No, I haven’t suddenly gotten preachy about exercise. You can count on me to never get preachy about exercise. I know as well as anyone that it’s not possible for everyone to go for a run; my knees would collapse from under me. But when I started to struggle with my physical disability, I realized that I didn’t need to be able to walk to be able to help people or to be able to care about things. And I found ways to not only be helpful, but to excel and to find self-confidence in my capacity to be helpful.

And recently I’ve been thinking about taking it one step further and running for elected office.

There are a million reasons not to, not least of all because I’m perfectly happy with the guy who currently holds the office for which I’m considering running. I am open about my mood disorders, I’m young, I don’t have children or a mortgage that would give me a personal stake in a lot of pressing issues. And it feels really pompous to assert that people should Vote For Me. Even writing this blog, I often wonder who I think I am.

But then I started to meditate on democracy, and when it works best. What does it mean to run for office? I think politics too often assumes an “us v them” mentality, when democracy is supposed to be about conversation and choice. When I’m sitting at dinner, I don’t withhold my opinion just because I trust others at the table to adequately represent that opinion. Likewise, just because I’m putting myself forward as a candidate, doesn’t mean I wouldn’t trust the other candidates to represent me or that I don’t respect their opinions. Democracy, like any conversation, is better when there is more participation.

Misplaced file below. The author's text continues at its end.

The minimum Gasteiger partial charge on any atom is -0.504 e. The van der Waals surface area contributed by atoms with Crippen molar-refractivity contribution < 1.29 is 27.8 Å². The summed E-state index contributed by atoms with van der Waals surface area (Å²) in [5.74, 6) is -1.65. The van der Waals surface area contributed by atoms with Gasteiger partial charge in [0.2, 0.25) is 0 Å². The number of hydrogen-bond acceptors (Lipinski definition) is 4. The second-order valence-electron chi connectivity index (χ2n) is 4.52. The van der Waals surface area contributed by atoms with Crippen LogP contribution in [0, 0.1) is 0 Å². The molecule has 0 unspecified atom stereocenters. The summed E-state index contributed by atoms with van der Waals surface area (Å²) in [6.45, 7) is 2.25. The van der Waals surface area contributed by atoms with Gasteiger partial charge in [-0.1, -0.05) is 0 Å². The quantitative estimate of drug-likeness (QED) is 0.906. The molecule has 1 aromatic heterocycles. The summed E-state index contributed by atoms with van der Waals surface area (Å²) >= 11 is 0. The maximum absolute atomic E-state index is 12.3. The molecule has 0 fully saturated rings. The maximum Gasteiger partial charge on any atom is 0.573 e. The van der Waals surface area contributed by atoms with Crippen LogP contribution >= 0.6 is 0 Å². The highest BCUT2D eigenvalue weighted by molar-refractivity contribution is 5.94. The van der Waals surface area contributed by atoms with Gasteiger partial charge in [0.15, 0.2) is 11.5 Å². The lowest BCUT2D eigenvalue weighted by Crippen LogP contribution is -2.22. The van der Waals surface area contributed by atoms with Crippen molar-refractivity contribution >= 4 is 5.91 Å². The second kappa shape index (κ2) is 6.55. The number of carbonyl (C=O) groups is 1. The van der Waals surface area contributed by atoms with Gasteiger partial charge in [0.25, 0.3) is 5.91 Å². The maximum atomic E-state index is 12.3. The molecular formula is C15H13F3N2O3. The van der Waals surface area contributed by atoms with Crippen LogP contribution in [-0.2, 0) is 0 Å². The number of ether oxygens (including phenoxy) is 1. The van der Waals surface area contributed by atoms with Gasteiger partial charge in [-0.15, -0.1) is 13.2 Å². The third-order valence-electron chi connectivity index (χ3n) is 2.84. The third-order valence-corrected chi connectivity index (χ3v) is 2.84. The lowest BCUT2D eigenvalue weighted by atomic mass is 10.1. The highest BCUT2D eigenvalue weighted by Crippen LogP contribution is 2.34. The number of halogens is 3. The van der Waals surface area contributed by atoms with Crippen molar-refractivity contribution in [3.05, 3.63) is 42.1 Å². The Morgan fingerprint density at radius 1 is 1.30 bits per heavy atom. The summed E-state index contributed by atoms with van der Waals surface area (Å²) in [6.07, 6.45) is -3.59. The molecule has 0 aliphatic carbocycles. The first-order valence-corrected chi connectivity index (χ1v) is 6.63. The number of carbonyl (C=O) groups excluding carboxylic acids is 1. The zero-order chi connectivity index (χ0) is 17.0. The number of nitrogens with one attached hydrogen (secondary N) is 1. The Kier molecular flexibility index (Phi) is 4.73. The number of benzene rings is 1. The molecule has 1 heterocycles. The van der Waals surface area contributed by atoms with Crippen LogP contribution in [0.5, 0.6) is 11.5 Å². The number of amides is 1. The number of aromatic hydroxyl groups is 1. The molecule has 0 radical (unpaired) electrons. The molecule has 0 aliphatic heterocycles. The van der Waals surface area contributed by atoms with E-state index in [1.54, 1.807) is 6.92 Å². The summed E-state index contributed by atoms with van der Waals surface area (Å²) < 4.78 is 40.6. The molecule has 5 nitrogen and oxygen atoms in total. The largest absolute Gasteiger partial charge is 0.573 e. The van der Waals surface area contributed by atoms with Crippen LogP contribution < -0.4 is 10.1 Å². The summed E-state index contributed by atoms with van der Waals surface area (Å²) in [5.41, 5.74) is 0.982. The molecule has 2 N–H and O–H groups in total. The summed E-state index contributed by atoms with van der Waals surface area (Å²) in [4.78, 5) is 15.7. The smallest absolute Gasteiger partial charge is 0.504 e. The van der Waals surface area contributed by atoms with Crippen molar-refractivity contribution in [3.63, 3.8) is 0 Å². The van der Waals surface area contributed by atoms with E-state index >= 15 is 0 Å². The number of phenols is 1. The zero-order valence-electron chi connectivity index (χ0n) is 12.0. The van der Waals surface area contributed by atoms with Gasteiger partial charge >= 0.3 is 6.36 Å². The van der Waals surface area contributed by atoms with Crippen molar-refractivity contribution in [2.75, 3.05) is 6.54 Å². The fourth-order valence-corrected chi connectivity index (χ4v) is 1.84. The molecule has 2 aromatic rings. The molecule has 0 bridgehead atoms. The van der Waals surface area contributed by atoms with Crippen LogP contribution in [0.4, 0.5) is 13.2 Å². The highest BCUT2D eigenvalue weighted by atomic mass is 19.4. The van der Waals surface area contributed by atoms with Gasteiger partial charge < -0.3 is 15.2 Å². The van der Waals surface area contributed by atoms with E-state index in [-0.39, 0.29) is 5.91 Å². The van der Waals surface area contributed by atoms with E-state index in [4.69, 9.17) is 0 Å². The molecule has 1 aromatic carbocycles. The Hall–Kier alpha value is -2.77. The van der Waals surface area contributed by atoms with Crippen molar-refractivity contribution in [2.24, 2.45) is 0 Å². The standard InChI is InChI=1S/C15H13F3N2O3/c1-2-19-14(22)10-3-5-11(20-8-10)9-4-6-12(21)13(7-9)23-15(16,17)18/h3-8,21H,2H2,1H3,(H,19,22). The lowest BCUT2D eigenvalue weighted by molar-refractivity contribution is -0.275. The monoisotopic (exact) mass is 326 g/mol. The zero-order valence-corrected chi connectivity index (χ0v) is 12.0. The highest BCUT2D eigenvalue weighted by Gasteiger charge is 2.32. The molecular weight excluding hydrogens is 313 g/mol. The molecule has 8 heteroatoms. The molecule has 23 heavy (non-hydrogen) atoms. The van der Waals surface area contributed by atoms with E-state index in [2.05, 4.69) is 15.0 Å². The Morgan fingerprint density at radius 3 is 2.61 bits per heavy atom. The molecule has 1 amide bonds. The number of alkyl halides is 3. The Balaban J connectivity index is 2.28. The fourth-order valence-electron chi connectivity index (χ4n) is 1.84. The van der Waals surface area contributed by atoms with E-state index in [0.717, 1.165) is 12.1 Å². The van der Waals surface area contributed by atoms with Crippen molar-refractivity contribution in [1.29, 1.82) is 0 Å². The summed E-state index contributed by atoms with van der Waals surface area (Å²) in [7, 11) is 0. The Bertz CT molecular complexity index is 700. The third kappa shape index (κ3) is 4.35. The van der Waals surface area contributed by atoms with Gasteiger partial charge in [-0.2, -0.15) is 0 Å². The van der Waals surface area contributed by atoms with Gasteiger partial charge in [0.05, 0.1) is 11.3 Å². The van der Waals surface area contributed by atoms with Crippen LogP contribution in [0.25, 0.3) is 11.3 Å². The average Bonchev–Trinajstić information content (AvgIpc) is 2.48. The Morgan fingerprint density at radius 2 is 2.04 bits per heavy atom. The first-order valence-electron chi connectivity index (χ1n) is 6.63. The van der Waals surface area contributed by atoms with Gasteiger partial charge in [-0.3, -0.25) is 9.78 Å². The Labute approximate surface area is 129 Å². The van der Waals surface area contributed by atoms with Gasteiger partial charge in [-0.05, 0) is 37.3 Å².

Running for office is not the only way to participate in that conversation, and it’s certainly not for everyone. But I want you to consider your reasons for not running. Mine included feeling ashamed about my mental health and feeling like I wouldn’t have anything to contribute. But then I started writing this blog, and I realized that I do have a perspective that’s worth sharing. And then I realized that my personal and professional accomplishments are not diminished by the fact that I was simultaneously managing my mental health. I remembered what I learned as a 12 year old with a cane: I might not be able to do everything that everyone else does, but I am really good at caring a lot and trying hard to be helpful. And I can’t think of a better qualification for a candidate for public office.

I love that Toronto has so much diversity in its candidates for municipal office, but the same isn’t true at all levels of government. And I’m tired of politicians so often just being guys with an unwarranted excess of self-confidence. I want candidates who are willing to show, even when the odds of “winning” are against them. I want to see people honestly and respectfully voicing their positions on issues, despite that their strengths aren’t glad-handing or public speaking. I want more choice and better conversations in politics.

I want you to run.

Posted in: Progress

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